Hampana’s “Charu Vasanta” released in Marathi

Pune (Maharashtra), June 25, 2014: The Marathi edition of “Charu Vasantha”, a Jain Mahakaavya (Classic) by Hampa Nagarajaiah, the doyen of Kannada literature and Jainism was released in Pune on June 25, 2014. It was released by the renowned Marathi poet and author Vasant Abaji Dahake in the presence of Chandrakant Kusnoor a well known Kannada author and artist and Hampana. Renowned Marathi writer Prabha Ganorkar presided over the function.

Charu Vasanta the great classic emanated in the early part of this century is unique in its exposition in the history of Kannada literature. It depicts the contrasts and conflicts prevailing at all times and is further illustrated picturesquely in comparison with the cyclical and radical changes observed in the modern era. The theme of this classic whirls around the romanticism between Charudatta belonging to Jain mechant class and Vasanta Tilake, the harlot with astounding beauty. He was jolted with his affluent property to her and lost the glory of his profession. However, he made up his mind towards an adventurous task of regaining what ever he had lost. Vasanta Tilake marries him  impressed by his handsomeness and his ability to regain the wealth. This implies her willful and hearty acceptance of the situation.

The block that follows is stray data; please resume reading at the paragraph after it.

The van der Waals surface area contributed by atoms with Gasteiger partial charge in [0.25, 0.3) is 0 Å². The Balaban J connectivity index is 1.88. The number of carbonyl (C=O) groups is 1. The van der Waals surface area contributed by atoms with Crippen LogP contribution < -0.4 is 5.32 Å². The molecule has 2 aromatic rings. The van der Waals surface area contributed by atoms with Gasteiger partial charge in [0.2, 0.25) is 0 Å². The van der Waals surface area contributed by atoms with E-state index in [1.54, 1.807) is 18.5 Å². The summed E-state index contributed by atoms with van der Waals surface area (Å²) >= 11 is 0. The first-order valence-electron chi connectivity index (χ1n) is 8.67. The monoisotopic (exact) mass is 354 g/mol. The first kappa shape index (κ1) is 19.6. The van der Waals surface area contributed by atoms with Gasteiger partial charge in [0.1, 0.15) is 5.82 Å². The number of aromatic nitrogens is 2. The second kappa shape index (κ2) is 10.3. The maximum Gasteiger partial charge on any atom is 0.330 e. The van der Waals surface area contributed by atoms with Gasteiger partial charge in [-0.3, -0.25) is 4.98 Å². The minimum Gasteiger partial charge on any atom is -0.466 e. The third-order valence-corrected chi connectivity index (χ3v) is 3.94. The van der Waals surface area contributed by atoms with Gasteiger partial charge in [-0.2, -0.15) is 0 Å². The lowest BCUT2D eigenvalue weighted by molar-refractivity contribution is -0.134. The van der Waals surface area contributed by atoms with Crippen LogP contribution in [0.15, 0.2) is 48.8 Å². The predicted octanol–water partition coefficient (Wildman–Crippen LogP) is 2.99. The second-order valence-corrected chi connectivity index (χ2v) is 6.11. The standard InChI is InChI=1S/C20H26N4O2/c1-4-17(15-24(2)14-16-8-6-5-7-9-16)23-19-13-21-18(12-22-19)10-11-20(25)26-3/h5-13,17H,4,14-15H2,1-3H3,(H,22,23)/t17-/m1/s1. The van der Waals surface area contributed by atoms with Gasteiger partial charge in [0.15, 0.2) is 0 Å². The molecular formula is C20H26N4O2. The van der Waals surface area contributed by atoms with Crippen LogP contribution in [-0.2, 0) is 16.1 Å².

This transgression between them in terms of caste and creed played no role despite the period. Furthermore, it is interesting to note that the parents of Charudatta also endorsed their marriage mainly due to their inclination towards him. Mitravati, the wife of Charudatta also endorsed their marriage. In addition to this pragmatic event, Charudatta faced many hurdles during his voyage and his return to Champapura. The story is folk type  and character’s appear befitting to it. This classic  also emphasis the relation of earth with heaven.

Hampana has knitted this present intricate but narrative theme in its desi style. Here one can find an amalgamation of Ragale, Champu, Shatpadi and alienated styles of prosody in Kannada. A few of the words which have become oblivion have been revived in this classic, denoting Hampana’s linguistic erudition.

It can be recalled here that the Hindi trasnlation of this work was released in 2012. It is interesting to note that this great classic is also been translated to other languages such as Telugu, Oriya, Rajasthani and Banjara.

This work has evolved and presented with the intention of celebrating 46 years of married life and also in remembrance of 68th birth anniversary of Dr.Kamala Hampana. – Jain Heritage Centres News Service

Post Author: JHC